Format: Hardcover
Why isn't this book more widely read and known? I don't know. It's a masterpiece, a unique blend of business, philosophy and other goodies. Many books try to explain the how of business; few take a step back as ask what business is. Clancy analyses this question by examining the way business leaders describe what they see themselves as doing, particularly in their speeches. The results are remarkable.

We know that business can be described as journey, as game and as war. He also considers how a business structure can be viewed as a machine, as an organism or as a society. Finally, different leaders see the purpose of business as the production of goods/services, as the production of wealth or the productions of an institution. This is the basic breakdown of the book. At the end of each chapter Clancy offers a summary of the salient points.

I won't rehearse these points. I will make it clear that Clancy is not operating at the level of mere rhetoric or catchphrases here. Metaphors are reflectors and even creators of reality. They tell us something deep about the mind and worldview of the user. They carry along with them numerous 'entailments' or implications which can be connecting or dangerously inappropriate (28). For businesspeople, the utilised metaphor is both "a reflection and a prime determinate" of their intellectual framework.

But what do these powerful metaphors actually do in business? Three areas came immediately to my mind. First, in business ethics, someone who is working within a game paradigm might view 'business bluffing' differently that an opponent who does not (see famous article by Albert Z Carr). Second, speaking of opponents, someone who has taken Sun Tzu for their guru (Gordon Gekko for instance) will possess a different motivation than a jolly journeyman-adventurer. Finally, corporate culture is shaped largely by an organisation's choice of root metaphor: are employees mindless cogs or internal citizens? At this point the theory becomes terribly concrete.

Are there any weaknesses in Clancy's work? His style is analytical for the most part; the book began life as a university study project. Due to Clancy's drawing from multiple disciplines the flavour is far from dry. Come on, where else will you read a business book that refers to Thomas Kuhn, Joseph Campbell and Walt Whitman, without ignoring the usual suspects (e.g. Josiah Wedgewood, Frederick Taylor and Tom Peters)?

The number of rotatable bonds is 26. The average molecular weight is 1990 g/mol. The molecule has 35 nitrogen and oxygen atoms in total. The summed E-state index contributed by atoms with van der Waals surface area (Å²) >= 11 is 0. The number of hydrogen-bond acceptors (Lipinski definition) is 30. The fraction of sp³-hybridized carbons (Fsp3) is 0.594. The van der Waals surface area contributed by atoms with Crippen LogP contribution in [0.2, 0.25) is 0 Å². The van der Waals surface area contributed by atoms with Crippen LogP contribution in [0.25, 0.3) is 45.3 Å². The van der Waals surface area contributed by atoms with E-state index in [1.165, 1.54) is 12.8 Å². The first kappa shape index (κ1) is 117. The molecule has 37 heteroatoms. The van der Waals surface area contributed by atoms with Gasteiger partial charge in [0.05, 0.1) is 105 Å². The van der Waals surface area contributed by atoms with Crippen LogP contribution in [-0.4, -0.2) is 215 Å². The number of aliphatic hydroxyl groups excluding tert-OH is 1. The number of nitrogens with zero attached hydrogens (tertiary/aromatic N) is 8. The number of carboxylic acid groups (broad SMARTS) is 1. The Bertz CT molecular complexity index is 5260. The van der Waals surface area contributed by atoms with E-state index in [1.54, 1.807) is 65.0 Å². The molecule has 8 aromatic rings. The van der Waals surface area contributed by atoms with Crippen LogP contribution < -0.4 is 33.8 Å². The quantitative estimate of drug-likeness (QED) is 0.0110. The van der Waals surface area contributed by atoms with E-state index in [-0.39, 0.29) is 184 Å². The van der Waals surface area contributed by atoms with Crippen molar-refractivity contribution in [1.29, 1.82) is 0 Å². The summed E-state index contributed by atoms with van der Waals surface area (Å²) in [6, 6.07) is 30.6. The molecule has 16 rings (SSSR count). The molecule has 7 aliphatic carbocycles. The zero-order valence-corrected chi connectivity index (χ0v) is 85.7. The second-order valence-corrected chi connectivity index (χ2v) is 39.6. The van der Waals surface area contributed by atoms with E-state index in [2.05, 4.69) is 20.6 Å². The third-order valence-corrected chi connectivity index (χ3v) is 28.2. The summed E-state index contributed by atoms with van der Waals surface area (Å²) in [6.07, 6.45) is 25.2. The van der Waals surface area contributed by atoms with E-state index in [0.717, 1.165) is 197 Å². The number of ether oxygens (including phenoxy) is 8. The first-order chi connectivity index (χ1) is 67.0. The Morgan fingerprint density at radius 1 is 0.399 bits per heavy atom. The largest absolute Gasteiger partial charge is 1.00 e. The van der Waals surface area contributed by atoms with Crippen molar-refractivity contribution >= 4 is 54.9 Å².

But sometimes I wish Clancy would let rip with his own creativity. He's excellent at finding weaknesses with each metaphor but what does he put in their place? True, he shows sympathy for James P Carse's concept of an 'infinite game' (60-61). He mentions this again on the final page (299) along with his notions of "cathedral building" (see 290), "shape-changing" (293) and "the medieval fair" (294). These tantalising titbits are not developed. Maybe 300 pages is long enough. Maybe a sequel is required.

Great notes, great bibliography, and a great index. Extremely useful graphs and tables showing the prevailing metaphors with different authors at different points of time (30-31). A graceful, engaging style of writing. Juicy, interdisciplinary sources. Bubbling with applications and insights. Unlike many business books written in the 80s, it does not feel dated. Also, unlike many business books period, I can't instantly think of half-a-dozen that cover similar ground.
Very significant, blending language, business & insight 27 Mar. 2010
By June - Published on Amazon.com
Format: Hardcover Verified Purchase
Let me walk you into this book, just to whet your appetite: Clancy discusses the "web of language," giving an historical context for his interest in how business has utilized specific metaphors to reach its various goals. He then turns to the theory of metaphor and discusses metaphors used in business, identifying a number of families of metaphors (examples: the journey, games, war, the machine, organisms, society), and indicating which have appeared useful contextually for eliciting various responses (ex: pleasure, purpose, cooperation, precision, meaning, ambiguity, leadership, etc. etc.). For each group, Clancy analyzes their origins, modern use and implications. He then moves on, in Part 2, to analyze how business, purpose and metaphor are related, the economic and cultural sources of these purposes, and ends with (prescient) predictions on the future of language use in creating power and purpose in global business. Fascinated? If not, you are surely a fool! I found this so engaging. Its combination of historical context, interest in language and application to the business world, its inquisitive philosophical bent, and its accessible and natural style, are truly enjoyable, and practically significant for future economics research and business development.
A must read for business communication 21 Jan. 2014
By Technologist - Published on Amazon.com
Format: Hardcover Verified Purchase
John Clancy provides a rich weaving of art, philosophy and case studies - simultaneously distilling this into six business metaphors and three paradigms of operation. Much like Jared Diamond in Guns, Germs and Steel, John Clancy draws from a myriad of sources to provide you with a complete perspective. The metaphors and paradigms in this book define our reality, how business results are measured and ultimately what business success is. This book is a great risk assessment tool to identify mismatches in approach, and disarm them with clear communication.